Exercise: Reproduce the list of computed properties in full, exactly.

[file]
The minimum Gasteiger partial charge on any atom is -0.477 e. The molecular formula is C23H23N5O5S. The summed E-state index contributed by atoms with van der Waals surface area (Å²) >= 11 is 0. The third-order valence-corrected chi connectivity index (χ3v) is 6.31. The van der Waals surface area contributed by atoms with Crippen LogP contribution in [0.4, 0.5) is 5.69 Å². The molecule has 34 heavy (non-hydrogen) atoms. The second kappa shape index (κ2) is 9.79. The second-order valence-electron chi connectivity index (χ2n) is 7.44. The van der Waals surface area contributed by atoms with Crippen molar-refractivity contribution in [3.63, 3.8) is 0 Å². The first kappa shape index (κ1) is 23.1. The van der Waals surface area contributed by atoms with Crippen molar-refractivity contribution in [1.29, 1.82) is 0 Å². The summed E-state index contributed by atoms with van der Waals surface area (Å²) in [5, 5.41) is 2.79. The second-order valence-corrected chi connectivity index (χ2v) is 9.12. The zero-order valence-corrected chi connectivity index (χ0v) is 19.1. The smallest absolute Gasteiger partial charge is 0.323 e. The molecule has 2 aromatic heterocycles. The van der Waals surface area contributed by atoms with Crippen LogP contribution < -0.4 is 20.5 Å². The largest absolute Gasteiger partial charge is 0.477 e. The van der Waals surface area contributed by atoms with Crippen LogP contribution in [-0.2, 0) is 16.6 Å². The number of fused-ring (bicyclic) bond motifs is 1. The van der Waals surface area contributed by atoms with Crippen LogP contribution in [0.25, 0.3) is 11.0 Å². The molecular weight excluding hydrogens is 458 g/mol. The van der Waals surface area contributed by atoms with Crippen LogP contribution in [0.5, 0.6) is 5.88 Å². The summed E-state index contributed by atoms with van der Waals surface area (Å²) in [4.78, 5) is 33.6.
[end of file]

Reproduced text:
The minimum Gasteiger partial charge on any atom is -0.477 e. The molecular formula is C23H23N5O5S. The summed E-state index contributed by atoms with van der Waals surface area (Å²) >= 11 is 0. The third-order valence-corrected chi connectivity index (χ3v) is 6.31. The van der Waals surface area contributed by atoms with Crippen LogP contribution in [0.4, 0.5) is 5.69 Å². The molecule has 34 heavy (non-hydrogen) atoms. The second kappa shape index (κ2) is 9.79. The second-order valence-electron chi connectivity index (χ2n) is 7.44. The van der Waals surface area contributed by atoms with Crippen molar-refractivity contribution in [3.63, 3.8) is 0 Å². The first kappa shape index (κ1) is 23.1. The van der Waals surface area contributed by atoms with Crippen molar-refractivity contribution in [1.29, 1.82) is 0 Å². The summed E-state index contributed by atoms with van der Waals surface area (Å²) in [5, 5.41) is 2.79. The second-order valence-corrected chi connectivity index (χ2v) is 9.12. The zero-order valence-corrected chi connectivity index (χ0v) is 19.1. The smallest absolute Gasteiger partial charge is 0.323 e. The molecule has 2 aromatic heterocycles. The van der Waals surface area contributed by atoms with Crippen LogP contribution < -0.4 is 20.5 Å². The largest absolute Gasteiger partial charge is 0.477 e. The van der Waals surface area contributed by atoms with Crippen LogP contribution in [-0.2, 0) is 16.6 Å². The number of fused-ring (bicyclic) bond motifs is 1. The van der Waals surface area contributed by atoms with Crippen LogP contribution in [0.25, 0.3) is 11.0 Å². The molecular weight excluding hydrogens is 458 g/mol. The van der Waals surface area contributed by atoms with Crippen LogP contribution in [0.5, 0.6) is 5.88 Å². The summed E-state index contributed by atoms with van der Waals surface area (Å²) in [4.78, 5) is 33.6.